Celebrating the future and appreciating the past
Missouri migration hotspot turns 55
August 14, 2019
Waterfowl taking flight from the river. Photo by USFWS.
We at the U.S. Fish and Wildlife Service are celebrating Clarence Cannon National Wildlife Refuge in Missouri, which was established 55 years ago this week. Take a moment to learn more about this extensive refuge and plan a trip to experience it yourself.
Named in honor of Congressman Clarence Cannon who was influential in the establishment of the refuge, Clarence Cannon National Wildlife Refuge was created on August 11,1964 with funds from the purchase of the Federal Duck Stamp, formally known as the Migratory Bird Hunting and Conservation Stamp. Centrally located along the Mississippi Flyway, a major route for migrating birds, the refuge was established to provide essential habitat for birds to rest and feed.
The refuge is located within Pike County, about one mile east of the small town of Annada, Missouri. Comprised of managed moist soil units, open water, wet meadows and bottomland forest habitats, the refuge includes 3,750 acres of Mississippi River floodplain.
Visiting the refuge can be an excellent opportunity to see wildlife. More than 250 bird species visit throughout the year. October and November are the best months to see large concentrations of waterfowl, including hundreds of thousands of dabbling ducks. During migration mallards generally outnumber other duck species on the refuge by three to one, but you’re also likely to see American wigeons, black ducks, blue-winged teal, gadwalls, green-winged teal, northern pintails and northern shovelers.
National wildlife refuges provide unique opportunities to view and photograph wildlife. Visit Clarence Cannon National Wildlife Refuge in the winter to see bald eagles as they gather near the river to feed in open water areas. In the summer, herons and egrets are commonly seen feeding in refuge wetlands. Deer, squirrel, raccoon, muskrat, turkey, beaver, skunk and opossum are year-round residents, but are not always easy to spot. River banks are a good place to look for a variety of wildlife - from muskrats and beavers to turtles and frogs.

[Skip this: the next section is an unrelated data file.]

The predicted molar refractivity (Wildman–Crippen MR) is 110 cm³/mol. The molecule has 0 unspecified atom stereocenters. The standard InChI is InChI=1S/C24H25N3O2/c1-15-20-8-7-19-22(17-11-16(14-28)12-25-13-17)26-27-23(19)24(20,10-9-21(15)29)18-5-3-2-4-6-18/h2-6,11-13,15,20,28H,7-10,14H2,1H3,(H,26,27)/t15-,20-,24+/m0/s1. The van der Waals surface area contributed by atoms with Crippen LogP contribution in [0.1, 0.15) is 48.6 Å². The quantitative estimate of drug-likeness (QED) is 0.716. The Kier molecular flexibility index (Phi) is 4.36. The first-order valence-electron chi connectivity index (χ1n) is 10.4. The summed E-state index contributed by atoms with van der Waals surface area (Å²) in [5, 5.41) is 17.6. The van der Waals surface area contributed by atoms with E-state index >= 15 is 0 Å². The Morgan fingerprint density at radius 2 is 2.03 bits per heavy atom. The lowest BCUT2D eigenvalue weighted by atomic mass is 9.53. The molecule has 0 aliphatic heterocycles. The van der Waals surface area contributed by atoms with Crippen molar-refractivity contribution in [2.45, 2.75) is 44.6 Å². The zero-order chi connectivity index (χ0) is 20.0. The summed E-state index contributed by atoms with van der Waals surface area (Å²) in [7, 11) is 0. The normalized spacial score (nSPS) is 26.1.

National wildlife refuges serve many purposes, and one of the most important roles is as outdoor classrooms to teach visitors about wildlife and natural resources. Environmental education programs and guided tours are available for schools, scouts and other groups. You can even check out a discovery backpack, scopes and binoculars - all for free!
Since 2010, the refuge has been hosting an annual deer hunt for sportswomen and men who have permanent mobility limitations or visual impairments. Each year, nine hunters are randomly selected to participate. Even if they don’t take a shot, hunters enjoy seeing wildlife and experiencing the beautiful fall landscape. For many, the experience is a success thanks to the camaraderie, support and appreciation for wildlife they share throughout the weekend.
Thanks for taking some time to learn about Clarence Cannon National Wildlife Refuge as we mark 55 years of conservation, excellent recreation and fun adventures. Learn more about Clarence Cannon National Wildlife Refuge and plan your trip!
Historic photo by USFWS.
Celebrating the Future and Appreciating the Past
This series of articles is inspired by the long history of land managers and biologists who protect, restore and conserve our National Wildlife Refuge System lands. As our midwest refuges reach milestone anniversaries, we will highlight what makes them special. Look for historic photos, lesser known biological and geological tidbits and reflections from the people who know them best - refuge field staff.